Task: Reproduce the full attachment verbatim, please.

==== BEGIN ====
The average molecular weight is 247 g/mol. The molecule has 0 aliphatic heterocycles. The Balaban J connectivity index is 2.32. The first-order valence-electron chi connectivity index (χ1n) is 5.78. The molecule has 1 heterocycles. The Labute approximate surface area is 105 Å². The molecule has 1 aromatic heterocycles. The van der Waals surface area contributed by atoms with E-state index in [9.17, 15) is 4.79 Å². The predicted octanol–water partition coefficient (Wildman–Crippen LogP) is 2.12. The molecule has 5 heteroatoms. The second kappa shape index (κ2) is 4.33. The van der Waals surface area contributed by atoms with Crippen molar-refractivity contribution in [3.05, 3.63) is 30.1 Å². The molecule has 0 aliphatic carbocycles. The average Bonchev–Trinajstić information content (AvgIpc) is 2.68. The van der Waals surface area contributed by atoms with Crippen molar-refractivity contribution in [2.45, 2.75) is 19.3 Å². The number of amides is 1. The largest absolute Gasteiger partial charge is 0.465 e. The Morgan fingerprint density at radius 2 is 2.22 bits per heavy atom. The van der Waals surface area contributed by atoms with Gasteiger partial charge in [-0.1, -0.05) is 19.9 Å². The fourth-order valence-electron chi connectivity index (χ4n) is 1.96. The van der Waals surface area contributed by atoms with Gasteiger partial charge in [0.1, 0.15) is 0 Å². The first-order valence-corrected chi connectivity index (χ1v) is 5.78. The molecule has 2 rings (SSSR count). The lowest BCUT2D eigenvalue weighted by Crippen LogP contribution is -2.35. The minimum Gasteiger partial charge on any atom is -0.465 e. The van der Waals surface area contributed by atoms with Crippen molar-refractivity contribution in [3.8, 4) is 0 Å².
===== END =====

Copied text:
The average molecular weight is 247 g/mol. The molecule has 0 aliphatic heterocycles. The Balaban J connectivity index is 2.32. The first-order valence-electron chi connectivity index (χ1n) is 5.78. The molecule has 1 heterocycles. The Labute approximate surface area is 105 Å². The molecule has 1 aromatic heterocycles. The van der Waals surface area contributed by atoms with E-state index in [9.17, 15) is 4.79 Å². The predicted octanol–water partition coefficient (Wildman–Crippen LogP) is 2.12. The molecule has 5 heteroatoms. The second kappa shape index (κ2) is 4.33. The van der Waals surface area contributed by atoms with Crippen molar-refractivity contribution in [3.05, 3.63) is 30.1 Å². The molecule has 0 aliphatic carbocycles. The average Bonchev–Trinajstić information content (AvgIpc) is 2.68. The van der Waals surface area contributed by atoms with Crippen molar-refractivity contribution in [2.45, 2.75) is 19.3 Å². The number of amides is 1. The largest absolute Gasteiger partial charge is 0.465 e. The Morgan fingerprint density at radius 2 is 2.22 bits per heavy atom. The van der Waals surface area contributed by atoms with Gasteiger partial charge in [-0.1, -0.05) is 19.9 Å². The fourth-order valence-electron chi connectivity index (χ4n) is 1.96. The van der Waals surface area contributed by atoms with Gasteiger partial charge in [0.1, 0.15) is 0 Å². The first-order valence-corrected chi connectivity index (χ1v) is 5.78. The molecule has 2 rings (SSSR count). The lowest BCUT2D eigenvalue weighted by Crippen LogP contribution is -2.35. The minimum Gasteiger partial charge on any atom is -0.465 e. The van der Waals surface area contributed by atoms with Crippen molar-refractivity contribution in [3.8, 4) is 0 Å².